In Griffith, supra, 632, p. 690, it is stated:
It is the earnest desire of courts, and especially of courts of equity, to render decision only upon a full and fair exposition of all the pertinent material facts, and the court will always be interested in any presentation that discloses any material fact not theretofore brought into the case. Nevertheless the law requires diligence from suitors, and when a trial has been had the question is not always whether justice has been done but whether the party complaining
could, by the exercise of proper diligence, have produced a different result.
The right of a litigant to have a case reopened for additional testimony must necessarily be left largely to the sound judicial discretion of the chancellor. Euclid-Mississippi v. Western Casualty and Surety Company, 249 Miss. 779, 163 So.2d 904, 908 (1964). The chancellor's decision should reflect a proper balance between administering full justice in an individual case and maintaining a prompt, efficient and orderly administration of justice, free from inexcusable negligence by the parties. See Griffith, supra, 632 at 691.
In this case, appellants had over three years to complete the discovery and the trial lasted for five days during two court terms. Kelly called fifteen witnesses to substantiate his claim. His motion to reopen the case came three weeks after the court rendered a bench decree adverse to him but before entry of the final decree. The question is whether the chancellor abused his discretion in denying appellant's motion to reopen the case.
When the litigation in a will contest is so protracted as in the case at bar, considerable deference should be given to a chancellor's exercise of discretion not to reopen the case. Having had three years of discovery and a five-day trial, it would appear that the equities favor enforcing a prompt, efficient and orderly administration of justice. Moreover, the testimony of the three witnesses that Mr. and Mrs. Windham expressed their desire to have Kelly inherit their estate conforms to testimony already offered by other witnesses for Kelly during the trial. A motion to reopen the case to receive newly discovered evidence may be denied when the new evidence is merely cumulative. Allman v. Gulf and S.I.R. Co., 149 Miss. 489, 506, 115 So. 594 (1928).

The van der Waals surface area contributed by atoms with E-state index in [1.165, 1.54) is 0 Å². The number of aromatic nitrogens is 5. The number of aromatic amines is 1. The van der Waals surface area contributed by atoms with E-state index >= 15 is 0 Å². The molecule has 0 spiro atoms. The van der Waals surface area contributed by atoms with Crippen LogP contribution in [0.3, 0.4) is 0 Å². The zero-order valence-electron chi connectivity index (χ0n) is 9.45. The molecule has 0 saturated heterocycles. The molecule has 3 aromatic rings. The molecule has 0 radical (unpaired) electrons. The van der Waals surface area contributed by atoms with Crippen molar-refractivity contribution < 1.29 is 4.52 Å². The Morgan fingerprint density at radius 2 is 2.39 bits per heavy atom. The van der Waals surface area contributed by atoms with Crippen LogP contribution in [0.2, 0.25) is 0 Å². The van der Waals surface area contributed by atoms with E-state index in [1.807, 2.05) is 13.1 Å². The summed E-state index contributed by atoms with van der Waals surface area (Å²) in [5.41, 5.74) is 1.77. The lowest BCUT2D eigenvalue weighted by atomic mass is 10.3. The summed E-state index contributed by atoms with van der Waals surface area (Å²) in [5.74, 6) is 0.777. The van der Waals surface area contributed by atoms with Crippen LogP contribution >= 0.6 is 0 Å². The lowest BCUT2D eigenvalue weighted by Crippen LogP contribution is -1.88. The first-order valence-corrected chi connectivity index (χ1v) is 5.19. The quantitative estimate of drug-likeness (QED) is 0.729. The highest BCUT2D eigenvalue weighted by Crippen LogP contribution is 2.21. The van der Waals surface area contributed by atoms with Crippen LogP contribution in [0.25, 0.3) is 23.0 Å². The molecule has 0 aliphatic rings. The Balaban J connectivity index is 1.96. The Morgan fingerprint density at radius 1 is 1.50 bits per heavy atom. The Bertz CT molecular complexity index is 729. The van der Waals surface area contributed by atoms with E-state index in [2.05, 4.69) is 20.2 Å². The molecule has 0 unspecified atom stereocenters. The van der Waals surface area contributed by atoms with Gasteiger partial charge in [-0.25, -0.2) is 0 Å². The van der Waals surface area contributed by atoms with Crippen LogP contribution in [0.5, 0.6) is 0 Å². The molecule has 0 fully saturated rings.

We, therefore, conclude that the chancellor reasonably exercised his discretion in refusing to re-open the case to hear the witnesses' testimony because the lengthy discovery and trial period point in favor of a prompt, orderly, and efficient administration of justice. Moreover, we find that no reversible error resulted from excluding their testimony because it was cumulative.
WAS THE CHANCELLOR'S REFUSAL TO FIND AS A MATTER OF FACT THAT AN EXPRESS
ORAL AGREEMENT EXISTED BETWEEN THE WINDHAMS AND KELLY IN 1965, AGAINST THE OVERWHELMING WEIGHT OF THE EVIDENCE?
The chancellor's findings of fact reflected that the 1964 mutual wills of R. L. and Zetta Windham accurately reflected that each of them and both of them intended to divide their property equally between the two families. Having made this finding, the chancellor by inference had to have found that there was no agreement between the Windhams and Gayle Kelly in which he alone would receive all of the substantial Windham estate. Kelly challenges this implied finding of fact as against the overwhelming weight of the evidence. Kelly faces a difficult task on appeal. Not only must he show that at trial he introduced clear, definite, and certain evidence to prove the existence and terms of the alleged oral contract, he must show that the chancellor's failure to credit his proof is not supported by substantial evidence and is manifestly wrong.
To enforce an oral agreement to devise property, Kelly has the burden to establish the existence and terms of the agreement by evidence which is "clear, definite and certain." Shaw v. Ladner, 447 So.2d 1272, 1274 (Miss. 1984); Voss v. Stewart, 420 So.2d 461, 464 (Miss. 1982); Kalavros v. Deposit Guaranty Bank and Trust Co., 248 Miss. 107, 114, 158 So.2d 740, 743 (1963); In Re Boyd's Estate, 228 Miss. 526, 532, 87 So.2d 902, 904 (1956); In Re Reinecke's Estate, 225 Miss. 376, 381-82, 83 So.2d 438, 440 (1955). Clear, definite and certain evidence must establish both components of the alleged contract, its existence and its terms or scope.
Sound policy reasons were enunciated in In Re Boyd's Estate, supra, for requiring a high burden of proof to ...